“When my husband left home that day, he was fine. A day later, I saw him in a wheelchair. It’s been 300 days since then,” Nargis Saifi said, when we spoke in late December. Her husband, Khalid Saifi, was arrested by Delhi Police on 26 February 2020, and has been incarcerated in the city’s Mandoli Jail since then. When we first met Nargis months ago, she was scared and distraught. This time, her tremulous voice was transformed. “I rarely used to go out. But as time went by, I realised that it’s a long fight and garnered enough courage to fight. Many of Khalid’s friends and activists offered support. I attended several online meetings for Khalid’s release.” The 34-year-old is a homemaker and a mother to three young children. “Earlier, my children would ask me every day when their father will return. Somehow, they understood the fact that he will not come home soon. But they are optimistic.” Nargis, too, held out hope. “Khalid was arrested for no reason. They want people to be afraid. They want to threaten the people who fight for truth and justice.”
Khalid stands accused of various crimes in three cases related to the communal violence that ripped through the capital’s northeast district in the last week of February 2020. The charges against him—including one under the dreaded anti-terrorism Unlawful Activities (Prevention) Act—range from rioting, obstructing a public servant from discharging their duty, unlawful assembly, securing funds for illegal activities from illegal sources, and attempt to murder. On 4 November, a Delhi court granted him bail in the case pertaining to the First Information Report 101 of 2020. Khalid was arrested in this case on 6 June, while he was already in jail for the other two cases. While issuing the bail order, the additional sessions judge noted that the charges against Khalid were based on “insignificant material,” that there was no proof of his presence at the crime scene and the chargesheet displayed “total non-application of mind by the police which went to the extent of vindictiveness.”
The judge lambasted the police’s claims of Khalid’s involvement in a “conspiracy” to instigate the violence. The police had based this claim on a witness’s second statement, recorded on 27 September—an earlier statement by the same witness recorded in May did not mention Khalid with regard to the “criminal conspiracy.” Notably, this second statement was taken just over two weeks after Khalid was granted bail in the first case lodged against him—under FIR 44 of 2020—for which he had been arrested on 26 February. Khalid continues to be in jail for the third case, the now infamous Delhi riots conspiracy case, under FIR 59 of 2020. The Special Cell of the Delhi Police arrested him in this case on 21 March, and subsequently charged him under several sections of the UAPA.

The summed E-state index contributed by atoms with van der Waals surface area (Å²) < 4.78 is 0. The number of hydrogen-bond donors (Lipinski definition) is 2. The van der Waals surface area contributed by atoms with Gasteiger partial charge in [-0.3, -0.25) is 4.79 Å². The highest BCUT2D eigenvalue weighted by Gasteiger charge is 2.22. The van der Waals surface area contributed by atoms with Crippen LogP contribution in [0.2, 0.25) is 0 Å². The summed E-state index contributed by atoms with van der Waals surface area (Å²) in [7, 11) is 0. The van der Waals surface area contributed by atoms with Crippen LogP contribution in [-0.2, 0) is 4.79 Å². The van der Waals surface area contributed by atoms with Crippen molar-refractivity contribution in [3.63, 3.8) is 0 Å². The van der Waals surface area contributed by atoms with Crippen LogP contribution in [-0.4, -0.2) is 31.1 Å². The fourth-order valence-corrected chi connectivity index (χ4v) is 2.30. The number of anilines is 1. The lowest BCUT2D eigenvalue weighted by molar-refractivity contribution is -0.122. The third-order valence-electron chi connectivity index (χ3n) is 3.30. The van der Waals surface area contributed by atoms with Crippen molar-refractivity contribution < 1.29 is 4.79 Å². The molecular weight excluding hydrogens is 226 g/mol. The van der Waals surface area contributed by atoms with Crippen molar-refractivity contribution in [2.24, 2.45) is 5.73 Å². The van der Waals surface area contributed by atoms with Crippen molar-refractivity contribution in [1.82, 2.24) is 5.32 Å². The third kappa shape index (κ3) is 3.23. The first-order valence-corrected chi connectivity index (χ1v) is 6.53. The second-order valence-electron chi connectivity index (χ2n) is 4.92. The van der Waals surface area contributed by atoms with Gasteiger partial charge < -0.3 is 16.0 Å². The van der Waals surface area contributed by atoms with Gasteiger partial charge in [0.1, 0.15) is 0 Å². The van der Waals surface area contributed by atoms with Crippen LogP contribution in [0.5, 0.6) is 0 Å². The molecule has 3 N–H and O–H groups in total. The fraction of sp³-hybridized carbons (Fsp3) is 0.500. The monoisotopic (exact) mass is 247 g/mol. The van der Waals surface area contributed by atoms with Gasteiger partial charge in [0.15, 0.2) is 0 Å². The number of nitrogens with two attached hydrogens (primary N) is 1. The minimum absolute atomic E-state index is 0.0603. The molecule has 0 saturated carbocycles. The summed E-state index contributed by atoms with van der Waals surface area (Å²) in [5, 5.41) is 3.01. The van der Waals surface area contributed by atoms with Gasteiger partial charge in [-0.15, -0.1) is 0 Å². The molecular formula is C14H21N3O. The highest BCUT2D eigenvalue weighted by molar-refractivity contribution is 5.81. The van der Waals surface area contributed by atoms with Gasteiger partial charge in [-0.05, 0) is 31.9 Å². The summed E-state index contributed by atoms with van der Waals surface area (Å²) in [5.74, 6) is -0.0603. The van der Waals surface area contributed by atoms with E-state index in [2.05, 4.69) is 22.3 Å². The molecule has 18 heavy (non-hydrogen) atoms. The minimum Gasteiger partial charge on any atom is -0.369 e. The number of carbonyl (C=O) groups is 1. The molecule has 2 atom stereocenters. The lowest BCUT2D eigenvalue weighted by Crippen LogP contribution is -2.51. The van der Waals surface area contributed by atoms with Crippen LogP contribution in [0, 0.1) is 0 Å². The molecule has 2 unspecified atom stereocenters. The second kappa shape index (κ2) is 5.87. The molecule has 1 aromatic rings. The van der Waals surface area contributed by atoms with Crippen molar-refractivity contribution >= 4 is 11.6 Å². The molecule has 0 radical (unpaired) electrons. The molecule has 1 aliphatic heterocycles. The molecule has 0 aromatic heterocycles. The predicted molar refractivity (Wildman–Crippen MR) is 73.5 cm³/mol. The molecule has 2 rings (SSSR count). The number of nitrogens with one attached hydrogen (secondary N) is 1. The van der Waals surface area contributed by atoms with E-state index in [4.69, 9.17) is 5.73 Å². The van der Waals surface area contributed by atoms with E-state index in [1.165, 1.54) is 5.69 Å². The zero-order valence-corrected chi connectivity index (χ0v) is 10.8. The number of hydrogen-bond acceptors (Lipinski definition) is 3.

Over the years, the 39-year-old Khalid has donned several roles—activist, political worker, philanthropist, social worker, community leader, organiser, mediator, businessman, all alongside being a doting family man who has schooled his children in the vocabulary of democratic principles. Friends and family spoke to us of his passion, his piety and his unwavering commitment to the notion of justice. Nargis recalled how, out of worry, she had often tried unsuccessfully to dissuade him from activism. “He would tell me that he is not doing it for himself but for our people. He believed there is no need to fear unless we do something wrong.” Khalid, like several others languishing in jails across the country on arbitrary and suspect allegations, has become a leitmotif of the present times—an assertive member of a minority community who dared to dissent, and suffered for it. Rights activists, family members, lawyers, and Khalid’s colleagues that we spoke to, all said that Khalid’s only crime was that he was a Muslim who raised his voice in protest. “Khalid had dissent in his blood,” Salimuddin, a friend of his, told us. The circumstances surrounding Khalid’s arrest and his continued incarceration speak to this.
Khalid was born in a family deeply steeped in the ethos of the Tablighi Jamaat, an Islamic revivalist group. He grew up in his family home in Delhi’s Khureji Khas neighbourhood along with eight siblings. His father, Abdul Lateef, had an ancestral business of selling furniture, and had migrated from Muradabad district in Uttar Pradesh to Delhi. Lateef was an influential businessman and well known among the Muradabadi trader community. The family is devout, and Khalid grew up reading Tablighi literature. Since childhood, he regularly attended the group’s meetings, with Lateef.